We never thought of ourselves in that way. We were just plain folks, working the land and caring for our critters. We never hurt anyone. We never threatened anyone. We never aimed our weapons on anyone.

I know a few people whom I would call patriots, even heroes. Not one would speak of himself or herself in such terms.

I witnessed a news video recently of a self-proclaimed patriot with a scoped gun high above a crowd of people in Nevada and aiming at government employees who worked for the Bureau of Land Management.

Like farmers everywhere there were times when we were opposed to government policy. But to be prepared to take a person’s life in such an event was unthinkable to us. Real patriots don’t act that way!

Farming or ranching require both grit and horse sense. Having one without the other will get you in big trouble.


Adam Sand
 Chief Strategist, Earth Alert


Stand up to Big Oil

I have to admit that I am a news junkie. I still get the daily paper, cruise MSN and CNN, and watch the evening news at least five times a week. All this activity pretty much lets me know what is going on all the time from the Marble Mansion to the White House and to the Kremlin. So when the latest round of price-gouging at the pump started, I was surprised that I could not find any of Big Oil’s lame excuses for its latest round of rip-offs.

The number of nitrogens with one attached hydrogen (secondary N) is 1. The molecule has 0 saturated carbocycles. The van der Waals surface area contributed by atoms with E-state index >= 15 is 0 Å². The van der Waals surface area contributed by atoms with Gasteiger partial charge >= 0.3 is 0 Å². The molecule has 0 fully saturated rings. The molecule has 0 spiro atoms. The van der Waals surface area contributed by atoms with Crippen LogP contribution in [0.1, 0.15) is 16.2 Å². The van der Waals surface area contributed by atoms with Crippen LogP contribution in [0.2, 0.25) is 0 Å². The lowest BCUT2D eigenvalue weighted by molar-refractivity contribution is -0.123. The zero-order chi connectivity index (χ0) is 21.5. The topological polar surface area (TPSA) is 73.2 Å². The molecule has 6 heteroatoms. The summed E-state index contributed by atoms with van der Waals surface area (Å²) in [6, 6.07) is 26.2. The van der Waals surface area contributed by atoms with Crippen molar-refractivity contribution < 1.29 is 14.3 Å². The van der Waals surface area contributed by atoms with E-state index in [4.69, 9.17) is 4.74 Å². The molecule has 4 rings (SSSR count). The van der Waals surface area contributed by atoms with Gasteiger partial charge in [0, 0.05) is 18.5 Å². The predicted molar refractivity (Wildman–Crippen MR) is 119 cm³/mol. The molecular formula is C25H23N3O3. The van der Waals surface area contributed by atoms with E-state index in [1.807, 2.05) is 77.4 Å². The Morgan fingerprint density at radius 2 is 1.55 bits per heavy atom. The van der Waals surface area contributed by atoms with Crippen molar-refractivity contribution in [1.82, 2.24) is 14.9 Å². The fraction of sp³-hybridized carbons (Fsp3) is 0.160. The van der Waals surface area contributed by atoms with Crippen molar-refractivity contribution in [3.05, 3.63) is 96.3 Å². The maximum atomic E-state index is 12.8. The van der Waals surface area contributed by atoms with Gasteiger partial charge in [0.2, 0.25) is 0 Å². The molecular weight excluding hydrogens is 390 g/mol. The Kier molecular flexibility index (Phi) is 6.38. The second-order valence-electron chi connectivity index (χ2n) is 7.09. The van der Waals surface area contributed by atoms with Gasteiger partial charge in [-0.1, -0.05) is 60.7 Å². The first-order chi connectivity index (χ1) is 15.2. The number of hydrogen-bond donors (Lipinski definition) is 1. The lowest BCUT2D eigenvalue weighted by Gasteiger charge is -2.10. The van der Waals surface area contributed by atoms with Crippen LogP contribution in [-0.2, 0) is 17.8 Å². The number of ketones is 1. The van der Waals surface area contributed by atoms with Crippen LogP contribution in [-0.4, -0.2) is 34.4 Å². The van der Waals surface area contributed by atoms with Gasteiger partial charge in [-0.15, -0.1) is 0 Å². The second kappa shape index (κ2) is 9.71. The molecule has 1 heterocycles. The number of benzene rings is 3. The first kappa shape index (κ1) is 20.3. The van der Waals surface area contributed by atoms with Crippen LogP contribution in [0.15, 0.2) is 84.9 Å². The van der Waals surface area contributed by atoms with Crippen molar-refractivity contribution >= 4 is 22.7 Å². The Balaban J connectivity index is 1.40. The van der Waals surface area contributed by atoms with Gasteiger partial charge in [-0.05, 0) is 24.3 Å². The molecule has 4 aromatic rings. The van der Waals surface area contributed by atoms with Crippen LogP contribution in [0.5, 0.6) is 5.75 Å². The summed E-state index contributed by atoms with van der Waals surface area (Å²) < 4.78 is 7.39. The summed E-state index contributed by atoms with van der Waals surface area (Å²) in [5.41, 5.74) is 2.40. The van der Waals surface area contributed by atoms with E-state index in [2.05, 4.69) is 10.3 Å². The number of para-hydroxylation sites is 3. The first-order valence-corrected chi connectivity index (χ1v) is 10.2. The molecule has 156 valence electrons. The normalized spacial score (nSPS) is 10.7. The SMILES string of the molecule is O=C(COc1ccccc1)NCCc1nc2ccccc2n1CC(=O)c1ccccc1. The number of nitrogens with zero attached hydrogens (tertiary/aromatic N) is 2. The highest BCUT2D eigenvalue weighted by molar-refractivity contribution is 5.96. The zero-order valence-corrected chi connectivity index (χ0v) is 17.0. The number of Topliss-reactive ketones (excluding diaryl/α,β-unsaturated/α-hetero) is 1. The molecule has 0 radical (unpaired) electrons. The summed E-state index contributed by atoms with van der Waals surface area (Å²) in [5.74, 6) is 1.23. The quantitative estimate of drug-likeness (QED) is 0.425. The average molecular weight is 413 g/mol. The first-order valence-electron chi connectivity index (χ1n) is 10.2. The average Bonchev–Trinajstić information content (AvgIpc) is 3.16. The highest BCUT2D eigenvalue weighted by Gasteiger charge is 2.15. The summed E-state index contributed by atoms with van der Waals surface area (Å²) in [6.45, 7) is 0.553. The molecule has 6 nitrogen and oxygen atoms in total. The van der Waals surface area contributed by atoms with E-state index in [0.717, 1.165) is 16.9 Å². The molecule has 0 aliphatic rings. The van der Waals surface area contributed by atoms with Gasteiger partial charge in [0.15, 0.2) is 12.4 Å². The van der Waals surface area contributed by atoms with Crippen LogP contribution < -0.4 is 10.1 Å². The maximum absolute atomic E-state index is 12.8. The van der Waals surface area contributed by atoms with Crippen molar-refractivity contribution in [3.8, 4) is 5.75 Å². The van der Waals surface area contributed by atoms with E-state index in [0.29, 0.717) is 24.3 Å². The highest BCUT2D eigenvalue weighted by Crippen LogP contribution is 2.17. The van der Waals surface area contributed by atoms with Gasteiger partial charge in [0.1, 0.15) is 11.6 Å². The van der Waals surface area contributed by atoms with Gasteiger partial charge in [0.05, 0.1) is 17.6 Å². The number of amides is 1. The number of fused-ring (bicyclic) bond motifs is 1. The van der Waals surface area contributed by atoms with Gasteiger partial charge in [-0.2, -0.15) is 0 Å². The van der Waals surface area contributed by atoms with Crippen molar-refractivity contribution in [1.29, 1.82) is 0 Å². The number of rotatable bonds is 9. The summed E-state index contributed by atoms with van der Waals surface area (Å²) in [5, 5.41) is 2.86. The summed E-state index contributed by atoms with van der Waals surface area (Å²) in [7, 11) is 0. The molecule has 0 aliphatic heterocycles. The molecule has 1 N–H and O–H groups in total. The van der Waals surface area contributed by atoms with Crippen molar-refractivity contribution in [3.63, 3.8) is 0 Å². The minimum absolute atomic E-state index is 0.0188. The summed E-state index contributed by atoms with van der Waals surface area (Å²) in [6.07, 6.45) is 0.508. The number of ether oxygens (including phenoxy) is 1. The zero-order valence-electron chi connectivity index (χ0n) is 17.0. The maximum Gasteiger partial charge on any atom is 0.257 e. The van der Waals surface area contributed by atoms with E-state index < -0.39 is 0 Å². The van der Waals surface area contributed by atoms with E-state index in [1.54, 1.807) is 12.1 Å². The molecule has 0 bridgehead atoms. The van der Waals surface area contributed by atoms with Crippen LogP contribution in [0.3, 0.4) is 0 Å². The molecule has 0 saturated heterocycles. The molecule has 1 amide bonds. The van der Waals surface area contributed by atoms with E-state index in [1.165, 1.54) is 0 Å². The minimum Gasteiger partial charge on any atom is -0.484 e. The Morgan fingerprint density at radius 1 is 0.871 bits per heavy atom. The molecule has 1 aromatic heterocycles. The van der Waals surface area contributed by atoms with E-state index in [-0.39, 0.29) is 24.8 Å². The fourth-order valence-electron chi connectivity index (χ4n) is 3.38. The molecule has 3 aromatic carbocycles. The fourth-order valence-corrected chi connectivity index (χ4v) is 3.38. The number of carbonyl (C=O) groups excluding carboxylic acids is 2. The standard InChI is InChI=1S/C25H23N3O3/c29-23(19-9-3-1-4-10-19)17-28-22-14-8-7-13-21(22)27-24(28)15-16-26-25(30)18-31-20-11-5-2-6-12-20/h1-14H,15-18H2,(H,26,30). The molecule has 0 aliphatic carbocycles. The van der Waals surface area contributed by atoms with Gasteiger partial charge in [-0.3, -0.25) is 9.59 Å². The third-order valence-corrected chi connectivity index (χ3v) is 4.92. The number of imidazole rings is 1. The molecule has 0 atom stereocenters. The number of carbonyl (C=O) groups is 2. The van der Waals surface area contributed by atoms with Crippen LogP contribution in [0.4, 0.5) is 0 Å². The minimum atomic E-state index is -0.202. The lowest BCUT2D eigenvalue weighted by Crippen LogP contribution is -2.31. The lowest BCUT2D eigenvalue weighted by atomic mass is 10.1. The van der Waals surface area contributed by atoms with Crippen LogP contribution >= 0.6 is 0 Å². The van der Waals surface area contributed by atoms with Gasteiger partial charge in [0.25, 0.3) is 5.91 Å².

The only reason I could find for them stealing from Americans this time is this: Because they can.

Since they are totally unregulated, there is no one to tell Big Oil that they cannot force Americans to decide if they are going to fill their gas tanks so they can get to work or if they are going to feed their kids. Big Oil does as Big Oil wants and since they have bought and paid for politicians all the way up to the White House level, these graft-taking thieves also do as Big Oil wants.

All of this makes me nostalgic for the good old days when “the Arabs” were to blame for outrageous gas prices because whoever these nameless sheiks were, they seemed to know there was an upper limit, a price line they could not cross without Americans fighting back by cutting consumption.  This is not so with American Oil Barons who cannot ever seem to make enough profits regardless of how their price-gouging harms America.  They make the Arabs look downright patriotic.   

It is past the time for oil regulation to be instituted once more just as other essentials such as natural gas and electricity are regulated. Nothing can harm the economy of the American family more than uncontrolled prices at the pump. While we are at it, we can cut off their yearly corporate welfare tax breaks. 

I know that Big Oil will threaten us with even higher prices, but it is time to stand up to them and call their bluff.

John Darling